According to World Health Organization (WHO)  there are an estimated 257 million people suffering from hepatitis B virus infection which attacks liver and result into hepatocellular carcinoma. The virus is transmitted via contact i.e.  blood transfusion, mother to fetus, daily used items where carving of human skin is involved and razor blade or injection use which is already applied to an infected person. Every year approximately one million deaths occur due to this disease. Hepatitis B virus is a partially double stranded DNA virus. It is a species of the genus Orthohepadnavirus, and a member of the Hepadnaviridae family of viruses.
However this disease is not a new in human medical history because its presence in human remains of approximately 4 thousand years old has been confirmed. In a study which was conducted recently in Cambridge university, the researchers have found that ancient humans had hepatitis B virus in their genomes. This shows that this disease had been a part of human illness approximately four thousand years ago. This era in history has been called as late Bronze Age and Iron Age of human civilization.
According the study researchers they analysed data which was sequenced with Shotgun sequencing, a technique more effective than targeted PCR  technique. “We identified reads that matched the HBV genome in spanning a period of almost 4,000 years, from several different cultures and with a broad geographical range”.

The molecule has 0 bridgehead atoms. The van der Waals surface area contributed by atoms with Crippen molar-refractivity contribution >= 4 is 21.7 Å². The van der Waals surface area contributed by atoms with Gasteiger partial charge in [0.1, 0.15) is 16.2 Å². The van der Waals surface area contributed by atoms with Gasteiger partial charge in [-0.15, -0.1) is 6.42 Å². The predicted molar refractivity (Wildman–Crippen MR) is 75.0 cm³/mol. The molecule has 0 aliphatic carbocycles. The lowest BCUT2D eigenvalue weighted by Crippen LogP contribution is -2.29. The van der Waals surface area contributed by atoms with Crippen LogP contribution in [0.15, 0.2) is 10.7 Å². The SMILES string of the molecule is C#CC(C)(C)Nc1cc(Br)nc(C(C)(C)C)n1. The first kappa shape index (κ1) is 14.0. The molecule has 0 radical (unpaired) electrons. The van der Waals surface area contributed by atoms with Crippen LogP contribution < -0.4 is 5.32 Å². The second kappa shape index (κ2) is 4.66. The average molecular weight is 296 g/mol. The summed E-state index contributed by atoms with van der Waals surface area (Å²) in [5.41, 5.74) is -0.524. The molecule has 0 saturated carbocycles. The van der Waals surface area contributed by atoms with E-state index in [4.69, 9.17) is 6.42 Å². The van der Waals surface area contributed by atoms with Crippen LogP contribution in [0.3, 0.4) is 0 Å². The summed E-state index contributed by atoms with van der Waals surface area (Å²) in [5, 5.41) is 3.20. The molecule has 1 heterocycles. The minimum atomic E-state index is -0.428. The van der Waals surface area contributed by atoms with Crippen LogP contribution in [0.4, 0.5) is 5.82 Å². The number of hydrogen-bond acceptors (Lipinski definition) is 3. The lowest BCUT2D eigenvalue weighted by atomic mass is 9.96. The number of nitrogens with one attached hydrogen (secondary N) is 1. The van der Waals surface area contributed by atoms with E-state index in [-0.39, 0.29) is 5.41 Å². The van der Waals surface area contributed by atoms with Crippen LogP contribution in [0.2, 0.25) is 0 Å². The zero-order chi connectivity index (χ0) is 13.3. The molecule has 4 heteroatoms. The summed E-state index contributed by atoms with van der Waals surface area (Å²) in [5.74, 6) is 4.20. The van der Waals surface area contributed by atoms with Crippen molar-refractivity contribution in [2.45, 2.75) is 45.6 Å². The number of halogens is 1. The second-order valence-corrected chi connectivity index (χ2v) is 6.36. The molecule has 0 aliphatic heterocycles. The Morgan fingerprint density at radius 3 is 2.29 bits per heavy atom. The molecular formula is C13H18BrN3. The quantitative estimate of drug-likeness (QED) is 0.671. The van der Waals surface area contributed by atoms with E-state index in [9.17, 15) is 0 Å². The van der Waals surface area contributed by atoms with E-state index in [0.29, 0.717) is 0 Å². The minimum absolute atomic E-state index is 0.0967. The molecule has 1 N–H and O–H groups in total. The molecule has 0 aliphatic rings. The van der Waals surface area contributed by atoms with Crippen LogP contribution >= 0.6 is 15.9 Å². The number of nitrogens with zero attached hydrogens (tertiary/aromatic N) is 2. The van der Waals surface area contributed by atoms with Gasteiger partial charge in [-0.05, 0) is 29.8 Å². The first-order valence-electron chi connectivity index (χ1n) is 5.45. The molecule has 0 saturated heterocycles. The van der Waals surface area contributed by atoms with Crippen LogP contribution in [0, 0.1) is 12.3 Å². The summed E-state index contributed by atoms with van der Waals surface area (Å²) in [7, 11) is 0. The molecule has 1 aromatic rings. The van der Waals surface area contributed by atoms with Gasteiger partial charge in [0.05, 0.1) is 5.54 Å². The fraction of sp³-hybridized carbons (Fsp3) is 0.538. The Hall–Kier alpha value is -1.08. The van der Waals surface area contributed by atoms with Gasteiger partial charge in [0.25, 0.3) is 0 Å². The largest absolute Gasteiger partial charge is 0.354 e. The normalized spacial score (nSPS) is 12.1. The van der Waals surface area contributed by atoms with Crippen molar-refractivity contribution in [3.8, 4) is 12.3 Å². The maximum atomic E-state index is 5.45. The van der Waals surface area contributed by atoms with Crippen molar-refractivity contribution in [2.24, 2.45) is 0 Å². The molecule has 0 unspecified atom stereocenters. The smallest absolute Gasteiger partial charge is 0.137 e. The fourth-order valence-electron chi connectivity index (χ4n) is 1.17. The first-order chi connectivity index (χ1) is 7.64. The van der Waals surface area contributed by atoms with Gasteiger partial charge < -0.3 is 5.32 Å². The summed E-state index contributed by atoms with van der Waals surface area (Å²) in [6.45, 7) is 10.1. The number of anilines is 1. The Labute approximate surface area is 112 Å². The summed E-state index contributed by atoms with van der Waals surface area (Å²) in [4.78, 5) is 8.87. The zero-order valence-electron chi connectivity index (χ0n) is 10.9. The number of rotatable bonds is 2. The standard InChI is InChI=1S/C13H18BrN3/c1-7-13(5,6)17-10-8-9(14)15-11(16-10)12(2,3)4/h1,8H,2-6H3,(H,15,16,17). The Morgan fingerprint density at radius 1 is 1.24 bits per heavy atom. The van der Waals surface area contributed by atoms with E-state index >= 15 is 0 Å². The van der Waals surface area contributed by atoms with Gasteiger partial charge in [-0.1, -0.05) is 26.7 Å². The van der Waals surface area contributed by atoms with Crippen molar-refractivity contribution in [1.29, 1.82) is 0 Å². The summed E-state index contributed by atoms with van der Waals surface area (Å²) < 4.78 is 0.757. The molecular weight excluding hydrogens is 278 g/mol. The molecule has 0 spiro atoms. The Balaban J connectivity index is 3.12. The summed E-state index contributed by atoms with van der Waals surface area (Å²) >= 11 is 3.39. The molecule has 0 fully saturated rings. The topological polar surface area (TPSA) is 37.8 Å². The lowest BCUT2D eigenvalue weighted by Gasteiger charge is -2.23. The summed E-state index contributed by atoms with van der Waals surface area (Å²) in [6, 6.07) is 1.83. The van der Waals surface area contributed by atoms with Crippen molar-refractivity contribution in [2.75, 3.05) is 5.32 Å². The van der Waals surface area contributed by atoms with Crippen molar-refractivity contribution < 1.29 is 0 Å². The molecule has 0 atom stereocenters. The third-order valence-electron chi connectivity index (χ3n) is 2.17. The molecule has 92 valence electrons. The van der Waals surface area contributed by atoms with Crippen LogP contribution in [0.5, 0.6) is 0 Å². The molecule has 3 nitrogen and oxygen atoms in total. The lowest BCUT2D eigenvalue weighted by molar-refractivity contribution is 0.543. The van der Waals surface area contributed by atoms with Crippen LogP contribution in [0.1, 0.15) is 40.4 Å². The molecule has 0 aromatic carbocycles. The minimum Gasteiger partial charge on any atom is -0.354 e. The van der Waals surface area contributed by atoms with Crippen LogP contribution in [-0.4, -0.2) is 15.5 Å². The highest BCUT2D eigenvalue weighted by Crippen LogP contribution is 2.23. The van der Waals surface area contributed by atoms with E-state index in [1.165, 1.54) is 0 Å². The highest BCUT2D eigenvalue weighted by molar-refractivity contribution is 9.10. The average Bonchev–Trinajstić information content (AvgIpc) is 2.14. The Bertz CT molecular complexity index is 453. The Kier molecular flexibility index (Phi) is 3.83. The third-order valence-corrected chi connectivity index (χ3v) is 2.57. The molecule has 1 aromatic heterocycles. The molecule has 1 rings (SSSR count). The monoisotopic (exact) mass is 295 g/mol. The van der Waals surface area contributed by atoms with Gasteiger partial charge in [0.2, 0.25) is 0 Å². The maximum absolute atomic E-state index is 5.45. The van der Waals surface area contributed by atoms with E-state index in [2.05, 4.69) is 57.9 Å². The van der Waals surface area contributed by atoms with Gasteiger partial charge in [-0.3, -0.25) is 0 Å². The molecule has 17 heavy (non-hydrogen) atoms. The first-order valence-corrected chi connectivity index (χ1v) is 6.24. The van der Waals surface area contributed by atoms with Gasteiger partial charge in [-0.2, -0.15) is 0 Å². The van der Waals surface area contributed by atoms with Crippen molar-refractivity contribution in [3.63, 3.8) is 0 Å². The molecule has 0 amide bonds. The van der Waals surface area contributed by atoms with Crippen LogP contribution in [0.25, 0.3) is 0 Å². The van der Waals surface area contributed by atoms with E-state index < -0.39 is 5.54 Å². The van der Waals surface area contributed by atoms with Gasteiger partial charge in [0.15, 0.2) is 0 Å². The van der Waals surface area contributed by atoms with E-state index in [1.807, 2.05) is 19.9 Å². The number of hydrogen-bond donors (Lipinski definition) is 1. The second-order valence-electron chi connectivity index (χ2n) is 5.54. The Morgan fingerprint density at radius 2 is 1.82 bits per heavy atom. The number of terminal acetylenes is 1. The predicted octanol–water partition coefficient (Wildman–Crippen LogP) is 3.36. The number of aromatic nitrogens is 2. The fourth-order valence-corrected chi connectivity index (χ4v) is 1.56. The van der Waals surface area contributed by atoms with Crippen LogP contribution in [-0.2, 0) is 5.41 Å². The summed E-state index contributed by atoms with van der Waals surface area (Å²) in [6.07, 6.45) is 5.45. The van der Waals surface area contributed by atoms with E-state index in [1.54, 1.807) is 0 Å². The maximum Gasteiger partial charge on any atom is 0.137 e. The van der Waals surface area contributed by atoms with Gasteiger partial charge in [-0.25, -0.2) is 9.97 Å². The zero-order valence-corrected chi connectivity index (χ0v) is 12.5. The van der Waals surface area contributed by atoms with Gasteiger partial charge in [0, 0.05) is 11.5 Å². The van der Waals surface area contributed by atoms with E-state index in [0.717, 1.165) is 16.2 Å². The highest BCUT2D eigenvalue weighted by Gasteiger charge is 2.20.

The data of 12 selected samples was phylogenetic analysed with the ancient HBV genomes, which were confirmed as the old world HBV genome and recombination also occurred to form an old HBV and an unknown genome, similarly other recombinations also found with modern genotype A,old and modern genotype B and two other modern genotype C.  The genotype A of old HBV genomes was found in Sintashta culture and Scythian culture which belonged to Russia and Hungry respectively. Hungrian culture Scythians were in the age of Bronze era. This genotype A has two subgenotype A1 and A3 which were carried into Africa. Genotype D sequences were all belogned to Central Asia in Kazakhstan and their modern version was proved to be found among Paharia people in India.
The data also proves that today’s diversity is a subset of the diversity present in ancient age genome. The present genotype do not reveal complexity in genotype as compared to ancient genotype where genotype A was created via recombination and outside Africa its emergence occurred. In the modern genotype substitution rate obtained which is not according to the ancient form. This research was published in Nature.

References:

B. Mühlemann et al., “Ancient hepatitis B viruses from the Bronze Age to the Medieval period,” Naturedoi:10.1038/s41586-018-0097-z, 2018

Allentoft, M. E. et al. Population genomics of Bronze Age Eurasia. Nature 522, 167–172 (2015).